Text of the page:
It may have been somewhere in The Bear Comes Home, that remarkable novel about music and life and transcendance, that I was struck by how important listening is when you're making music with other people. Since my re-emergence as a performer some fifteen years ago I've had the opportunity to play with a remarkable range of players, and the best experiences are those where everybody is doing as much listening as they are picking out their own notes.
The Bearded Pigs are a challenge because there's eight of us going at once and with four guitars it'd be easy to be tripping over each other. And since we're always playing without a net, and building our arrangements as we fly, the listening is critical. When it works, as it does astonishingly often, it's a blissful thing.
Liquid Prairie presented a similar challenge, because it was a big band as well, but much more aggressive and punk than the Pigs. We played loud and fast and liked it messy, even though we spent much more time working out actual arrangements. It was less improvisational that the Pigs, but that didn't make the listening any less necessary.
Duos are a very different thing. My favorite musical experiences have come from playing with Ranger Dave, when we would step out from Liquid Prairie and perform together as the Prairie Dogs. Ranger is an exquisite flat-picker and we blend in a way that I've never quite found with anybody else. Several years ago, I was back in St. Louis for a visit, and Ferd hosted a party at his place. I rode out early with Lonnie and Emily and when we got there found that Dave & Merry had already arrived. I hadn't seen him in three years and other than maybe one brief phone conversation hadn't had any contact. We shook hands, spent about five minutes on idle chit-chat, and he said, "So, you want to play some guitar?" And we played just about nonstop for the next ten hours, sometimes just the two of us, but with the other musicians who came to that party chiming in as well. If you'd walked in, you'd've assumed that Dave and I played together a couple of times a week, we were that tight. And I know it'll be like that the next time I get a chance to play with him.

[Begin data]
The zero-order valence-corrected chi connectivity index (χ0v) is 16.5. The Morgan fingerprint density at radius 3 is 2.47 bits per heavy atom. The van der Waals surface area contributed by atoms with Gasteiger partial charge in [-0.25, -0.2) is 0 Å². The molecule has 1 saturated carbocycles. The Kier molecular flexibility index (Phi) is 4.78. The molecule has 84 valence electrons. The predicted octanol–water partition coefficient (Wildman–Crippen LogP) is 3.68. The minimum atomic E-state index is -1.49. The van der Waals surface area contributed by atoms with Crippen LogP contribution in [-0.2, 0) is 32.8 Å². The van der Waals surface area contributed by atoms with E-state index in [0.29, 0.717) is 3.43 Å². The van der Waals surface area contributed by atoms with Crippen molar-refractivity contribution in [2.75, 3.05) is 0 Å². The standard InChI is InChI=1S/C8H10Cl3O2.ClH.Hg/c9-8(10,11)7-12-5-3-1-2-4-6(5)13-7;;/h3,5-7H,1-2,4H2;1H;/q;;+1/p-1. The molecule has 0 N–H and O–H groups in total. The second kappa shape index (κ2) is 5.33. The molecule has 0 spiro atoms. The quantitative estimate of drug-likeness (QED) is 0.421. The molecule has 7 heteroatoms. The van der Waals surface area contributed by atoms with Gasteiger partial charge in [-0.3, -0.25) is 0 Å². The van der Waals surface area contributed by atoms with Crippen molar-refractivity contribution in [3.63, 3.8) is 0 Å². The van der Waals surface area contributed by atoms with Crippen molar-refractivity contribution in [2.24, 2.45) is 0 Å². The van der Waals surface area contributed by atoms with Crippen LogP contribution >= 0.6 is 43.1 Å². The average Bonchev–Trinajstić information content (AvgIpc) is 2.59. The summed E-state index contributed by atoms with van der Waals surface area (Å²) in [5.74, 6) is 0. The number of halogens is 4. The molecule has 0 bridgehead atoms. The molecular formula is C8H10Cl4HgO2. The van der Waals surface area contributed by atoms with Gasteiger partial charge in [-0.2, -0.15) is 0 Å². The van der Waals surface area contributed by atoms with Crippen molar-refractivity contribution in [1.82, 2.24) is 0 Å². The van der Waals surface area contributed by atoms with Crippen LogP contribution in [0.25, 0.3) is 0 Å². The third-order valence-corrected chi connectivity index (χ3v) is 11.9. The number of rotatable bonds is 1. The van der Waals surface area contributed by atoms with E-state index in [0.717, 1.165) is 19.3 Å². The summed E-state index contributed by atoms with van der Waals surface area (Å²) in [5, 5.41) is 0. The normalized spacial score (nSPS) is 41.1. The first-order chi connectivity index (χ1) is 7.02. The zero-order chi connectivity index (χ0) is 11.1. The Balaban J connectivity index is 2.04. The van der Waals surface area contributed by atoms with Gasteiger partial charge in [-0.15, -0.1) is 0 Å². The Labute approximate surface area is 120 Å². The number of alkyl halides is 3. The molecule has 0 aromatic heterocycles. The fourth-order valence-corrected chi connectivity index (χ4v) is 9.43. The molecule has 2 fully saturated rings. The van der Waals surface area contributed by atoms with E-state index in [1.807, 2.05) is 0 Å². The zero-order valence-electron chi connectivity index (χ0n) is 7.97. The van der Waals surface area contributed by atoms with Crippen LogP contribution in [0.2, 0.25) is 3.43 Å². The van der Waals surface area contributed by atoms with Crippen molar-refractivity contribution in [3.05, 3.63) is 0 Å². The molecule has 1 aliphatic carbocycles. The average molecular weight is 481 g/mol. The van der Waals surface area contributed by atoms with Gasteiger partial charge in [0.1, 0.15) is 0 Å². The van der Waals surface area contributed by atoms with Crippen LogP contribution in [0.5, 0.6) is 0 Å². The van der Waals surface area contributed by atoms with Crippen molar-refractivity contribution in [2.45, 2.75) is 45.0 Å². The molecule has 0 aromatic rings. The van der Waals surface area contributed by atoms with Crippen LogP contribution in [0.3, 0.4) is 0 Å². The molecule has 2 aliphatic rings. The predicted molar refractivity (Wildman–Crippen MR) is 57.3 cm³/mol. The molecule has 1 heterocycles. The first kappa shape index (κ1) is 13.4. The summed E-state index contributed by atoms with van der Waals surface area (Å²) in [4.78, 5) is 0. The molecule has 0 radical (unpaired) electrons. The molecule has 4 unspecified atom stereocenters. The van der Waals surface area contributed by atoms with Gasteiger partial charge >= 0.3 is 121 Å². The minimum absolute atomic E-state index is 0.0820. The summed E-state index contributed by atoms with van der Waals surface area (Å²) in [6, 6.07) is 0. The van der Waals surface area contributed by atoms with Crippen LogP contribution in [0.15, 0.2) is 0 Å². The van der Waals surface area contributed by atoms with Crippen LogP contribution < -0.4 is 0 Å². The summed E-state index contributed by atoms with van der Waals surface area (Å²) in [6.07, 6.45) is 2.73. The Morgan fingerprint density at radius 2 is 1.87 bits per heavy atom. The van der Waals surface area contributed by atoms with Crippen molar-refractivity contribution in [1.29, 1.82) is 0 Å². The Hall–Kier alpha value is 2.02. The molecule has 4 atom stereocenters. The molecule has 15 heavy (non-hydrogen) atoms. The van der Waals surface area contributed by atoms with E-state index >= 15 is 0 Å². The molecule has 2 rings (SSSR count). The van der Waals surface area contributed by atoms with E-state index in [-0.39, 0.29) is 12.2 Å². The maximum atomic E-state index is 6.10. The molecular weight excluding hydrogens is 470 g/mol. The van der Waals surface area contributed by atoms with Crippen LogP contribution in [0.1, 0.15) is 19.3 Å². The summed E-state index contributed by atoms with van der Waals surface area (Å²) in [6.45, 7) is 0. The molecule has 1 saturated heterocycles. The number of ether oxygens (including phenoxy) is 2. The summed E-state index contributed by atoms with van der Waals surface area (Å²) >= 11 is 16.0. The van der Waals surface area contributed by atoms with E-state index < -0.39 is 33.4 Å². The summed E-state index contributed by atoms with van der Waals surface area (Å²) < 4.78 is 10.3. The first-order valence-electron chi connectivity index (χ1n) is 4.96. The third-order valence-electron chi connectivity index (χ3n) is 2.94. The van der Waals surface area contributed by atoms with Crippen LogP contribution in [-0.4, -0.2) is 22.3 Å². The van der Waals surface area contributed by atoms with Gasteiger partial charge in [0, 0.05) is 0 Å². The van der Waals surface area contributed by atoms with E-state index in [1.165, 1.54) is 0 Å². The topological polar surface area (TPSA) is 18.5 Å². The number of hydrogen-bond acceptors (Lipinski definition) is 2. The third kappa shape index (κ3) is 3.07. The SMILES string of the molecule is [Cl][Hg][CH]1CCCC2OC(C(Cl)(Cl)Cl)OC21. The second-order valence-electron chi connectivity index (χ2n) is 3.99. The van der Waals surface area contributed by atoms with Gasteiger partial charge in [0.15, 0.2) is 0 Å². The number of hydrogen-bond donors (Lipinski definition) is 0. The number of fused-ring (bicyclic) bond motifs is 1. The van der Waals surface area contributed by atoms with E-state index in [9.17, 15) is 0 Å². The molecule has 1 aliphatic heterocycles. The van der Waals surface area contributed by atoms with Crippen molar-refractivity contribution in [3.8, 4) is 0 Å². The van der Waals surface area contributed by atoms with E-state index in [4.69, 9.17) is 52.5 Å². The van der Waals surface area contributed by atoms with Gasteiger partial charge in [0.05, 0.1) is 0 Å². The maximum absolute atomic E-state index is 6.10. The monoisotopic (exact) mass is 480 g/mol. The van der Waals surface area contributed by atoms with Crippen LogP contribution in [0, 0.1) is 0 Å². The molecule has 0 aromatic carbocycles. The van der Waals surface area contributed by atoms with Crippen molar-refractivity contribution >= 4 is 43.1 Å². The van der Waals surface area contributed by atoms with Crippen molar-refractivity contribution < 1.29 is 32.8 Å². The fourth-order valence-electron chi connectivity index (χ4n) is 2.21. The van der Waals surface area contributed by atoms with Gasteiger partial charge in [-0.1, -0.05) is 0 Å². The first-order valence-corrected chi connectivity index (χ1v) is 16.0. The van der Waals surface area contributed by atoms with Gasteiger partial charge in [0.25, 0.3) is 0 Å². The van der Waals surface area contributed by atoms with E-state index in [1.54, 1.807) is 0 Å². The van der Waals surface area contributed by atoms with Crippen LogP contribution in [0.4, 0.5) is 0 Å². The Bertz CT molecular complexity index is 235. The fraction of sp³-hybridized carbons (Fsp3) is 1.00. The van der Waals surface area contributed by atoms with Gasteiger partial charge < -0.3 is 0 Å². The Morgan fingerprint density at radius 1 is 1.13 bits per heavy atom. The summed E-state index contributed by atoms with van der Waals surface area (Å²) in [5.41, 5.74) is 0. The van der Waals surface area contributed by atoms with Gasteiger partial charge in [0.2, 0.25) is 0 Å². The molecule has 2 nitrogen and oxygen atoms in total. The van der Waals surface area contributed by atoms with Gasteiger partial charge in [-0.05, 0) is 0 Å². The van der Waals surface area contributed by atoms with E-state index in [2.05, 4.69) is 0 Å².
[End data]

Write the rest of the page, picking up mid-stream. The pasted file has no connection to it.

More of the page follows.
This coming Sunday I'll have a chance to play with one of the finest musicians I've ever had the privilege of listening to. Kenny O and I will be holding forth during the "musical nightcap" at the Midcontinental/Midwest joint chapter meeting in Omaha. I've known Kenny for a long time and I've had the chance to listen to him play in a wide variety of settings. Personally, I don't know any musician who is so versatile. I've seen him sit in with everything from a house blues band, to a resort lounge band, to a Caribbean steel drum band, to a very serious hard bop trio and every time he does, he finds the places to fit in and he makes the whole band sound better. Musicians love having him sit in for just that reason. He is an exquisite listener.
He and I did a set at a reception at a Midcontinental meeting in Sioux Falls a couple of years ago and it is one of my favorite duo memories. I know we're going to have a fine time on Sunday. I can't wait.